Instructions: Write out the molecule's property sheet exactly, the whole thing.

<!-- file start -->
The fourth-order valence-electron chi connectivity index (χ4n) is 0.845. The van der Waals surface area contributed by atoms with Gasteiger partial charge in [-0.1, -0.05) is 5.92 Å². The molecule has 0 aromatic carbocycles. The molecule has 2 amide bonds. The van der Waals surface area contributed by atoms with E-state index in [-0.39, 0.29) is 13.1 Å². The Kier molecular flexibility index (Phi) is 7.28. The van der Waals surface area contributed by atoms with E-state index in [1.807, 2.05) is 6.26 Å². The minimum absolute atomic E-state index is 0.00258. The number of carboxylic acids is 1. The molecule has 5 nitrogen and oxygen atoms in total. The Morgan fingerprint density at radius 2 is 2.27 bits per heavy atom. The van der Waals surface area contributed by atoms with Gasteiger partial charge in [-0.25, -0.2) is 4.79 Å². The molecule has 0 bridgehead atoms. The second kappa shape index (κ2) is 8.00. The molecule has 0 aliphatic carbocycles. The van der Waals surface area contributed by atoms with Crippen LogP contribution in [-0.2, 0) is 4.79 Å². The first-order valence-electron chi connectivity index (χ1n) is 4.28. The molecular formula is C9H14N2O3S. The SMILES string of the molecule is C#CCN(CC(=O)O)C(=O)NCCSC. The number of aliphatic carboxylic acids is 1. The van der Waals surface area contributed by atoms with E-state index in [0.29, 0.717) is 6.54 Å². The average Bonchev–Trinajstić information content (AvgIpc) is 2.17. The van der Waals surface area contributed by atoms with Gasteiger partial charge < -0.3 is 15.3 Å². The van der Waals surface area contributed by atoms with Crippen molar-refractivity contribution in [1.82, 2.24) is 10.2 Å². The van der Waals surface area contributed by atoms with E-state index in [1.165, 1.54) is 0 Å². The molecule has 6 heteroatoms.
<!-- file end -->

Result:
The fourth-order valence-electron chi connectivity index (χ4n) is 0.845. The van der Waals surface area contributed by atoms with Gasteiger partial charge in [-0.1, -0.05) is 5.92 Å². The molecule has 0 aromatic carbocycles. The molecule has 2 amide bonds. The van der Waals surface area contributed by atoms with E-state index in [-0.39, 0.29) is 13.1 Å². The Kier molecular flexibility index (Phi) is 7.28. The van der Waals surface area contributed by atoms with E-state index in [1.807, 2.05) is 6.26 Å². The minimum absolute atomic E-state index is 0.00258. The number of carboxylic acids is 1. The molecule has 5 nitrogen and oxygen atoms in total. The Morgan fingerprint density at radius 2 is 2.27 bits per heavy atom. The van der Waals surface area contributed by atoms with Gasteiger partial charge in [-0.25, -0.2) is 4.79 Å². The molecule has 0 bridgehead atoms. The second kappa shape index (κ2) is 8.00. The molecule has 0 aliphatic carbocycles. The van der Waals surface area contributed by atoms with Crippen LogP contribution in [-0.2, 0) is 4.79 Å². The first-order valence-electron chi connectivity index (χ1n) is 4.28. The molecular formula is C9H14N2O3S. The SMILES string of the molecule is C#CCN(CC(=O)O)C(=O)NCCSC. The number of aliphatic carboxylic acids is 1. The van der Waals surface area contributed by atoms with E-state index in [0.29, 0.717) is 6.54 Å². The average Bonchev–Trinajstić information content (AvgIpc) is 2.17. The van der Waals surface area contributed by atoms with Gasteiger partial charge < -0.3 is 15.3 Å². The van der Waals surface area contributed by atoms with Crippen molar-refractivity contribution in [1.82, 2.24) is 10.2 Å². The van der Waals surface area contributed by atoms with E-state index in [1.165, 1.54) is 0 Å². The molecule has 6 heteroatoms.